“C’est qui, cette touriste?!” my first words to Alex after a month apart as I approached her, a rose in my hand, in the rain at Gare de Lyon in Paris. Who’s this tourist? And then we embraced, and kissed. Two awkward turtles with our heavy backpacks, laden with all our gear. Our first port of call was the consignes downstairs – baggage lockers. We had a few hours before our train to Strasbourg and I was determined to show Alex what little of Paris I’d discovered my first time around. This basically amounted to a quick walk down to Place de la Bastille, but we stumbled upon a market on our way back towards the station, and were able to buy a sack (300g) of delicious roasted potatoes. These were a thing we had read about while preparing our trip, and for Alex represented a sort of ideal food. The blog in which we’d heard of them described them as follows:
[T]hey are impossibly delicious, heady with rich, succulent chicken fat, and greasy in the best possible way. These potatoes are utter perfection when hot and fresh, but make sure you’ve got a napkin – or, better yet, a sink – handy when you eat them.
Well, what can I say? The potatoes were impossibly delicious and formidably messy. We ate them in the classy way appropriate to being in a city like Paris; out of a sack, sitting on the dirty floor in the train station, with our hands. Ladies and gentlemen, elegance personified. Once the potatoes were vanquished, we took the métro to Gare de l’Est for our TGV to Strasbourg. Since we booked so early, we received an extremely cheap upgrade to first class, and ended up with the best seats on our carriage – facing oneanother, so we could talk and have tables. Nice.
Upon arriving in Strasbourg we easily located our hotel – which is conveniently very close to the station – and deposited our baggage in our room, before setting off for a walk around the city. Strasbourg is almost offensively beautiful at Christmas time – every surface drips with wreaths, lights and other decorations, and every public square is given over to markets vending every imaginable type of product, from handmade wooden toys to various types of robots and umbrellas that fold into the shapes of animals. After a dinner of tartes flambées from a street vendor, we returned to the hotel for Alex’s post-flight sleep.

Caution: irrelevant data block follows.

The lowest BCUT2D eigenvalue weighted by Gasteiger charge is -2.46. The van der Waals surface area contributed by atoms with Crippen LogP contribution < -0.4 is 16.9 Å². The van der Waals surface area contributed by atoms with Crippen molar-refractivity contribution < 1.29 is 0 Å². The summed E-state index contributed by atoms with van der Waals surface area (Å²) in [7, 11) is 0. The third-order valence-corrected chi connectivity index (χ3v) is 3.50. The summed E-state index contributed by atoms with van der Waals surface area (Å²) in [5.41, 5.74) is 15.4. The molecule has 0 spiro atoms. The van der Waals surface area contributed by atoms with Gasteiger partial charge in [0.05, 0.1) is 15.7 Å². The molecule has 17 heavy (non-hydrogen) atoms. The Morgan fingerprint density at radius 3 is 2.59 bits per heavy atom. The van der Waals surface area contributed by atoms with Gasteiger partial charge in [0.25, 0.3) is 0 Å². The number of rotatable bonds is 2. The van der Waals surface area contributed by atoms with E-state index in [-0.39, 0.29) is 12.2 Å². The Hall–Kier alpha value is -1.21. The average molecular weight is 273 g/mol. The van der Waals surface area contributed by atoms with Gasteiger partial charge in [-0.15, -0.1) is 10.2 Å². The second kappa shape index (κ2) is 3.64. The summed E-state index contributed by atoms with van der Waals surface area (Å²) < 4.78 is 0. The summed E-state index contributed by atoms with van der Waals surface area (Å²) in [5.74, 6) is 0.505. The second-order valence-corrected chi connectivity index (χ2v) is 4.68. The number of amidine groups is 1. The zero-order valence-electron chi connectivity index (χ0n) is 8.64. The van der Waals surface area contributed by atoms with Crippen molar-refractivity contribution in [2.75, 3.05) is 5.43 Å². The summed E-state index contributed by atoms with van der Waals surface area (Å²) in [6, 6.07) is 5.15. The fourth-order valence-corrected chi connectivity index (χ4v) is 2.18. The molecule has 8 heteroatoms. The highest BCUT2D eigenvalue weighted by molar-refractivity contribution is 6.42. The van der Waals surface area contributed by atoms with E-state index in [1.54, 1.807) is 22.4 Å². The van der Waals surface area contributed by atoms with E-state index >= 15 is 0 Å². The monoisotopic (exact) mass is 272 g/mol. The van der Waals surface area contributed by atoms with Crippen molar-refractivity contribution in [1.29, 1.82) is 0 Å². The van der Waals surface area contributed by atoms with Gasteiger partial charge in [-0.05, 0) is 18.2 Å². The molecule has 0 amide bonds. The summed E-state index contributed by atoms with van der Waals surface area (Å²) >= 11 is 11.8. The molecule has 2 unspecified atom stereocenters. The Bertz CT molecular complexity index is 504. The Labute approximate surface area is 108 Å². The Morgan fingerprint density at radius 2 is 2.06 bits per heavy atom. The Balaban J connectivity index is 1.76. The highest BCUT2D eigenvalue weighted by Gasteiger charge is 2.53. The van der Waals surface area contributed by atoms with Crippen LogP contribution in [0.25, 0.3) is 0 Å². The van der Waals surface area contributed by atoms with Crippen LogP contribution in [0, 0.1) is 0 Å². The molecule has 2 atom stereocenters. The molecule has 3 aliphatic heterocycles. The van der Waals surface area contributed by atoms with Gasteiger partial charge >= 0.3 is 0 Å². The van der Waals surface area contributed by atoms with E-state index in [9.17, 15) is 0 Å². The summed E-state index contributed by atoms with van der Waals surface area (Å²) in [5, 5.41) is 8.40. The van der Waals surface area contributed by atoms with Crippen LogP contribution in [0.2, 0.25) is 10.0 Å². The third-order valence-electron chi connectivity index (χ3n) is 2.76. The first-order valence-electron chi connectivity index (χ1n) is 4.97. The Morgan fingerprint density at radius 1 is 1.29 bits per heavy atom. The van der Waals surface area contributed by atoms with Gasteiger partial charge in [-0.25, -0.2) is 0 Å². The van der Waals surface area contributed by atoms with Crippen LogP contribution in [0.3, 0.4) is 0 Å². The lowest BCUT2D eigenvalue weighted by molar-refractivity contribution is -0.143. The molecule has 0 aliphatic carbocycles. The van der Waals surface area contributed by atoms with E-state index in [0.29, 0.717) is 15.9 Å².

Our hotel breakfast on Sunday was both surprisingly good – despite what the TripAdvisor reviews said – and free – again, despite what they said. Because everything is closed in France on Sundays, we decided to spend the day taking a good, long walk around Strasbourg. It was a good choice – this is a city that seems as though someone took amazing-building-firing artillery and subjected Strasbourg to a particularly long bombardment. I particularly liked Place de la République, which is surrounded on all sides by grand buildings – palaces, libraries, that sort of thing – and contains a beautiful war memorial.
After our lengthy walk, we stopped in at the tourism office and bought some postcards and other paraphernalia. I was severely tempted by an umbrella which had the logo of the European Union (of which Strasbourg is the capital) on it, but I already had an umbrella, and my back still hurts from hauling the gear I already own. Our next port of call was a bakery we’d heard a lot about – Au Pain de mon Grand-Père – a number of people had told us it was one of the best boulangeries in Strasbourg. However, on the way there, we noticed the restaurant across the way – the Bistrot du Boulanger – which is owned and run by the same people. We stopped in there instead and both opted for the brunch formule, which was astonishingly generous – two drinks each (freshly squeezed orange juice and a hot chocolate/coffee), a generous plate of fruit each, which also included a pot of yoghurt, a plate of assorted viennoiseries (pain au chocolat, croissant, etc), a serve each of scrambled eggs with bacon and a basket of bread. Yum! Each and every bite was delicious and we returned to the bakery a few days later to buy bread for our Christmas ‘feast’.